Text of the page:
Bradley Edward Manning (born December 17, 1987) is a United States Army soldier who was arrested in May 2010 in Iraq on suspicion of having passed classified material to the whistleblower website WikiLeaks. He was charged with a number of offenses, including communicating national defense information to an unauthorized source and aiding the enemy, a capital offense, though prosecutors said they would not seek the death penalty. He was arraigned in February 2012 at Fort Meade, Maryland, where he declined to enter a plea. The trial is expected to begin in February 2013.
Assigned to an army unit based near Baghdad, Manning had access to databases used by the United States government to transmit classified information. He was arrested after Adrian Lamo, a computer hacker, told the FBI that Manning had confided during online chats that he had downloaded material from these databases and passed it to WikiLeaks. The material included videos of the July 12, 2007 Baghdad airstrike and the 2009 Granai airstrike in Afghanistan; 250,000 United States diplomatic cables; and 500,000 army reports that came to be known as the Iraq War logs and Afghan War logs. It was the largest set of restricted documents ever leaked to the public. Much of it was published by WikiLeaks or its media partners between April and November 2010.
Manning was held from July 2010 in the Marine Corps Brig, Quantico, Virginia, under Prevention of Injury status, which entailed de facto solitary confinement and other restrictions that caused international concern. In April 2011, 295 academics – many of them prominent American legal scholars – signed a letter arguing that the detention conditions violated the United States Constitution. Later that month the Pentagon transferred him to Fort Leavenworth, allowing him to interact with other detainees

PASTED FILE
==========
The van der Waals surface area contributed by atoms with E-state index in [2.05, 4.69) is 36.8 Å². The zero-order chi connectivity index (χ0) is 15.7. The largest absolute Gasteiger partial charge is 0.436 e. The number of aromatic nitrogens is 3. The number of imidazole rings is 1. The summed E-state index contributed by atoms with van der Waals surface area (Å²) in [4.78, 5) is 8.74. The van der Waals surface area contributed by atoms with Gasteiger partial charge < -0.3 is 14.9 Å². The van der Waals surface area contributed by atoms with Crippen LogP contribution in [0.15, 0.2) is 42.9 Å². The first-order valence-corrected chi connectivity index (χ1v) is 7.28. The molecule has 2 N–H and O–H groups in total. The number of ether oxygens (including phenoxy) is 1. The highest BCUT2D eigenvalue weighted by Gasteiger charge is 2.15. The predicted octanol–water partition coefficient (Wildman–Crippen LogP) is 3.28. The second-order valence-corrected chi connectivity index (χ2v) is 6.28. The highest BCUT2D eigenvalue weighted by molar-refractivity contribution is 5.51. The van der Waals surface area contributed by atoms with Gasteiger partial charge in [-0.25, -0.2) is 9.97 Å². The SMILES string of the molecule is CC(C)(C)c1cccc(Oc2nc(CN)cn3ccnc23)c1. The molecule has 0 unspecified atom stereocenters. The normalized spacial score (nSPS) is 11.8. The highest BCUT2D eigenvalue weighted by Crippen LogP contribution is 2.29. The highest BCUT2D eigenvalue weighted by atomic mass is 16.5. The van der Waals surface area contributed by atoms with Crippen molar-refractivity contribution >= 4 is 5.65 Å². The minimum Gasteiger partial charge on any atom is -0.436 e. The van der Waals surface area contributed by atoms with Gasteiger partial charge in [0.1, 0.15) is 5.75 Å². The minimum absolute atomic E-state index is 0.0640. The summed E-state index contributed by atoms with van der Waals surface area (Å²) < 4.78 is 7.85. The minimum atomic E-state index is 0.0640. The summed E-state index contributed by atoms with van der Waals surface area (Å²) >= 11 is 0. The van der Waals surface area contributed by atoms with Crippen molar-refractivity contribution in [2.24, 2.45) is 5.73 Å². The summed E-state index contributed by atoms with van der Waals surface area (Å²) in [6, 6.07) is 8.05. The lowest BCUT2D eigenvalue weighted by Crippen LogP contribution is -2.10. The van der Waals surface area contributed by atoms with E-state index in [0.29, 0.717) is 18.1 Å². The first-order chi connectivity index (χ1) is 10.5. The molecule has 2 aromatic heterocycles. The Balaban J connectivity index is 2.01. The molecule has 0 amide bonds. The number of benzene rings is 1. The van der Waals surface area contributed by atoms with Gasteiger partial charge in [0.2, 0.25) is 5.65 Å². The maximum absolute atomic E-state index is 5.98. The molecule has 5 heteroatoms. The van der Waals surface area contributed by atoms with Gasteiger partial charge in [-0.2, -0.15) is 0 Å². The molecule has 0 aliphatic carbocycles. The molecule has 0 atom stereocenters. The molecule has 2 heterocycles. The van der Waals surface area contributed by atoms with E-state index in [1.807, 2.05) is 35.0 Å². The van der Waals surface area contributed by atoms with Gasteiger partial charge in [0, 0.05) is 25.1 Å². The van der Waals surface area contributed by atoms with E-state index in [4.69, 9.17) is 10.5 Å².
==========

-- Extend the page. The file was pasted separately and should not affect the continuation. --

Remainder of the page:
An Army private charged with sending U.S secrets to the website WikiLeaks had a history of suicidal thoughts and aloof behavior that outweighed a psychiatrist’s opinion that he was no risk to intentionally hurt himself, two former counselors testified Sunday.
Army Staff Sgt. Ryan Jordan and Marine Master Sgt. Craig Blenis testified on the sixth day of a pretrial hearing for Pfc. Bradley Manning at Fort Meade, near Baltimore. The hearing is to determine whether Manning’s nine months in pretrial confinement at the Marine Corps brig in Quantico, Va., were so punishing that the judge should dismiss all charges. The 24-year-old intelligence analyst is accused of sending hundreds of thousands of classified documents to the secret-spilling website in 2009 and 2010.
The counselors, both of whom worked in the brig, sat on a board that recommended to the brig commander that Manning remain in maximum custody and on either injury-prevention or suicide-risk status — conditions that kept him confined to his cell 23 hours a day, sometimes with no clothing.
An Army private charged in the biggest security breach in U.S. history testified Thursday that he felt like a doomed, caged animal after he was arrested in Baghdad for allegedly sending classified information to the secret-spilling website WikiLeaks.
Pfc. Bradley Manning testified on the third day of a pretrial hearing at Fort Meade, outside Baltimore. His lawyers are seeking dismissal of all charges, contending his pretrial confinement in a Quantico, Va., Marine Corps brig was needlessly harsh.
Before he was sent to Quantico in July 2010, Manning spent some time in a cell in a segregation tent at Camp Arifjan, an Army installation in Kuwait.
“I remember thinking I’m going to die. I’m stuck inside this cage,” Manning said under questioning by defense attorney David Coombs. “I just thought I was going to die in that cage. And that’s how I saw it — an animal cage.”